Is Free Trade Causing Job Loss?
International trade figures heavily in the presidential race. Presidential candidate Donald Trump said, “Hillary Clinton unleashed a trade war against the American worker when she supported one terrible trade deal after another – from NAFTA to China to South Korea.” And adding, “A Trump Administration will end that war by getting a fair deal for the American people. The era of economic surrender will finally be over.” He lamented, “Skilled craftsmen and tradespeople and factory workers have seen the jobs they love shipped thousands and thousands of miles away.”
Hillary Clinton has offered her own condemnations of trade and globalization. Some see her stance on trade as little more than typical campaign rhetoric. Bill Watson’s Reason magazine article “Hillary Clinton’s Protectionist Promises Would Do Serious Economic Damage,” looked at Clinton’s trade agenda. Watson concluded that for “fans of free trade and globalization, Clinton is a much more appealing candidate simply by not being horrible.”
It is true that the number of manufacturing jobs in the United States has been in steep decline for almost a half-century, but manufacturing employment disguises the true story of American manufacturing. U.S. manufacturing output has increased by almost 40 percent. Annual value added by U.S. factories has reached a record $2.4 trillion. To put that in perspective, if our manufacturing sector were a separate nation, it would be the seventh richest nation on the globe.
Daniel Griswold’s Los Angeles Times article tells the story: “Globalization isn’t killing factory jobs. Trade is actually why manufacturing is up 40 percent.” Griswold is senior research fellow and co-director of the Program on the American Economy and Globalization at George Mason University-based Mercatus Center. He says what has changed in recent decades is that our factories produce fewer shirts, shoes, toys and tables. Instead, America’s 21st-century manufacturing sector is dominated by petroleum refining, pharmaceuticals, plastics, fabricated metals, machinery, computers and other electronics, motor vehicles and other transportation equipment, and aircraft and aerospace equipment.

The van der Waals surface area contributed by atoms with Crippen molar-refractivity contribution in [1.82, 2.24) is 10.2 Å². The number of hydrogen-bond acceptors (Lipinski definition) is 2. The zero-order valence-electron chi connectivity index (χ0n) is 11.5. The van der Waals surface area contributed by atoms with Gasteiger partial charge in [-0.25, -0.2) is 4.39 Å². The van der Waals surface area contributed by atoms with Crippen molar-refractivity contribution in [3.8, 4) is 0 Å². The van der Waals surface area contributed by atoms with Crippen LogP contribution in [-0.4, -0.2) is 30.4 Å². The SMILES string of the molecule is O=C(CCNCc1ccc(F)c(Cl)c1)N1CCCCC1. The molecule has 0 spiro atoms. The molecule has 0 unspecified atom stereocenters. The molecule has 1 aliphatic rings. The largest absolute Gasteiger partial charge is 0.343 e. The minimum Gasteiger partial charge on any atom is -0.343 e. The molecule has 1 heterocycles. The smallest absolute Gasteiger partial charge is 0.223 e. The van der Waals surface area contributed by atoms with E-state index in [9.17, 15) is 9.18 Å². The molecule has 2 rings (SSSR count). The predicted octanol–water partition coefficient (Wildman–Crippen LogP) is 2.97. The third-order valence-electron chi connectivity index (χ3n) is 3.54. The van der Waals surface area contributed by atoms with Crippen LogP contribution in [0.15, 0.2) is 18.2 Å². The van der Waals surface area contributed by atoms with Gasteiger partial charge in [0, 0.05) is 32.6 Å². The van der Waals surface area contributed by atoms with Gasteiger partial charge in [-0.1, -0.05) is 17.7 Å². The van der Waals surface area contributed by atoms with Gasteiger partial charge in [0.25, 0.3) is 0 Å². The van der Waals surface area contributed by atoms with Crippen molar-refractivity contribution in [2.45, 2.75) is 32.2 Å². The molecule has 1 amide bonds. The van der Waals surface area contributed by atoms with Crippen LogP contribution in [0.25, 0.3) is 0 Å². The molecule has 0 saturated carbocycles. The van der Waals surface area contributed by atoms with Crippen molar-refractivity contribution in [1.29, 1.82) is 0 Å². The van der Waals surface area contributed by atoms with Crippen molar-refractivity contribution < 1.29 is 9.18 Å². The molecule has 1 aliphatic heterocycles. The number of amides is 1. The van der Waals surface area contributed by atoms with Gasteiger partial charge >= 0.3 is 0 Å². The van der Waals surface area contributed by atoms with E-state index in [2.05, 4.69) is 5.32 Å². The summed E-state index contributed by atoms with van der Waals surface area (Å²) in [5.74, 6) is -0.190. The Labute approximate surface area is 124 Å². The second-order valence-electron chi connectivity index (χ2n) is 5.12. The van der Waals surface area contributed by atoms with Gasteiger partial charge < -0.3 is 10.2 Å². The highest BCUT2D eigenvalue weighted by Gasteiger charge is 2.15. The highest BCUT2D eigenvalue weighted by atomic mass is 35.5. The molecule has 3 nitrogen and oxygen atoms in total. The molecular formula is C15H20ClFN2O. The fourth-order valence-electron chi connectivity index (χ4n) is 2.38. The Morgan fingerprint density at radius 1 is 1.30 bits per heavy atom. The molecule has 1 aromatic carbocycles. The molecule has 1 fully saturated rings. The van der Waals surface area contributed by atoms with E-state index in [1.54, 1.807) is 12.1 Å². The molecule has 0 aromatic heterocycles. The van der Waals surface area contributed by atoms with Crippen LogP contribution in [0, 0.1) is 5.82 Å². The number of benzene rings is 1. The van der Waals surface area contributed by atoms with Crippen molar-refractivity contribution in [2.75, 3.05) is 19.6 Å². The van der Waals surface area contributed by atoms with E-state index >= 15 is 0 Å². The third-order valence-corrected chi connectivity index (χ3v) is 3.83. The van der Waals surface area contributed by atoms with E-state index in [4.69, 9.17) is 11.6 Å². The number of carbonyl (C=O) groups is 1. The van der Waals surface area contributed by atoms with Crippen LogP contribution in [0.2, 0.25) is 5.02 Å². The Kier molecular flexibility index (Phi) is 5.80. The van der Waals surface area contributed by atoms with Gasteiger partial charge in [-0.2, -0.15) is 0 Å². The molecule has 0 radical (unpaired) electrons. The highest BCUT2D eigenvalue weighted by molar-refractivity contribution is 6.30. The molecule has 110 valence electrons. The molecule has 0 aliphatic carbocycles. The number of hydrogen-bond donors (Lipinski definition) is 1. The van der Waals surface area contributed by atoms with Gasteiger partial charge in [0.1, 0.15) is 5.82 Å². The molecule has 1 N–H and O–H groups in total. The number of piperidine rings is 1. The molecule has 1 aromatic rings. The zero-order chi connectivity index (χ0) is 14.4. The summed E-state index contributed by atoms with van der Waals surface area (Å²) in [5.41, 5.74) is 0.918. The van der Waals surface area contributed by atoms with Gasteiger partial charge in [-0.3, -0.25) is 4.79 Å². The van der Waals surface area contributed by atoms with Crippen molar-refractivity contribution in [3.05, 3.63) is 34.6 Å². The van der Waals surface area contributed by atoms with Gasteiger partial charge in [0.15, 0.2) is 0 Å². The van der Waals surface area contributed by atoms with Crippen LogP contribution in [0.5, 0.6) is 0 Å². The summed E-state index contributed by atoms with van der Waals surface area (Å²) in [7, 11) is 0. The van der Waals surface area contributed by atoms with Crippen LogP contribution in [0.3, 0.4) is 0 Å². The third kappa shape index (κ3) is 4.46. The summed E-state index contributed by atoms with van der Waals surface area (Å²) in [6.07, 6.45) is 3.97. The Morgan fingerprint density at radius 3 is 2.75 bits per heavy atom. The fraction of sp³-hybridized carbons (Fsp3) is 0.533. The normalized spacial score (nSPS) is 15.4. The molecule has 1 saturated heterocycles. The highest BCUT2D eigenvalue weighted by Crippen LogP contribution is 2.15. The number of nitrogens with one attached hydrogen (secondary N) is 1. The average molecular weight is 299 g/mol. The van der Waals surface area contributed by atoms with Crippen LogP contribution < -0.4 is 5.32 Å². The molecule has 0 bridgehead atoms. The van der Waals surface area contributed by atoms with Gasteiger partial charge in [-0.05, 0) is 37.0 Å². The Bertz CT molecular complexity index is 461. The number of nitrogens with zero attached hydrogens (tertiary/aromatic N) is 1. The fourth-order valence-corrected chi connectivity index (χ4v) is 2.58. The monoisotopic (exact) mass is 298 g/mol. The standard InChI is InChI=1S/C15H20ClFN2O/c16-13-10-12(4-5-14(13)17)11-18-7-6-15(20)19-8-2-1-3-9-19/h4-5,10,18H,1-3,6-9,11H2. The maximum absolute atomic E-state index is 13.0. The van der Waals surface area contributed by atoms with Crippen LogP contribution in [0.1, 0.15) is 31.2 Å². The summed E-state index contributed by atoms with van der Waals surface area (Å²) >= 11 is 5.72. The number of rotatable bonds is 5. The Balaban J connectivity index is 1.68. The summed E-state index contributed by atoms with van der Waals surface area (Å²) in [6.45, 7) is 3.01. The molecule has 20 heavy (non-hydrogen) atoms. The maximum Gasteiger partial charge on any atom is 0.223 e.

Griswold suggests that political anger about lost manufacturing jobs should be aimed at technology, not trade. According to a recent study by the Center for Business and Economic Research at Ball State University, productivity growth caused 85 percent of the job losses in manufacturing from 2000 to 2010, a period that saw 5.6 million factory jobs disappear. In that same period, international trade accounted for a mere 13 percent of job losses.
Manufacturing job loss is a worldwide phenomenon. Charles Kenny, writing in Bloomberg, “Why Factory Jobs Are Shrinking Everywhere,” points out manufacturing employment has fallen in Europe and Korea and “one of the largest losers of manufacturing jobs has been China.”
While job loss can be traumatic for the individual who loses his job, for the nation job loss often indicates economic progress. In 1790, farmers were 90 percent of the U.S. labor force. By 1900, about 41 percent of our labor force was employed in agriculture. Today, less than 3 percent of Americans are employed in agriculture. What would Donald Trump or Hillary Clinton have done in the face of this precipitous loss of agricultural jobs? They might have outlawed all of the technological advances in science and machinery that have made our farmers the world’s most productive and capable of producing the world’s cheapest food.
There’s one thing to keep in mind. Losing a job due to outsourcing or losing it to technological innovation produces the same result for an individual: He’s out of a job. The best thing that we can do is to have a robust economy such that he can find another job.
History suggests another alternative to those concerned about manufacturing job loss. The Luddites were 19th-century English textile workers who protested against newly developed labor-saving technologies. They went about destroying machinery that threatened to replace them with less-skilled, low-wage laborers.
Walter E. Williams is a professor of economics at George Mason University. To find out more about Walter E. Williams and read features by other Creators Syndicate writers and cartoonists, visit the Creators Syndicate webpage at www.creators.com.
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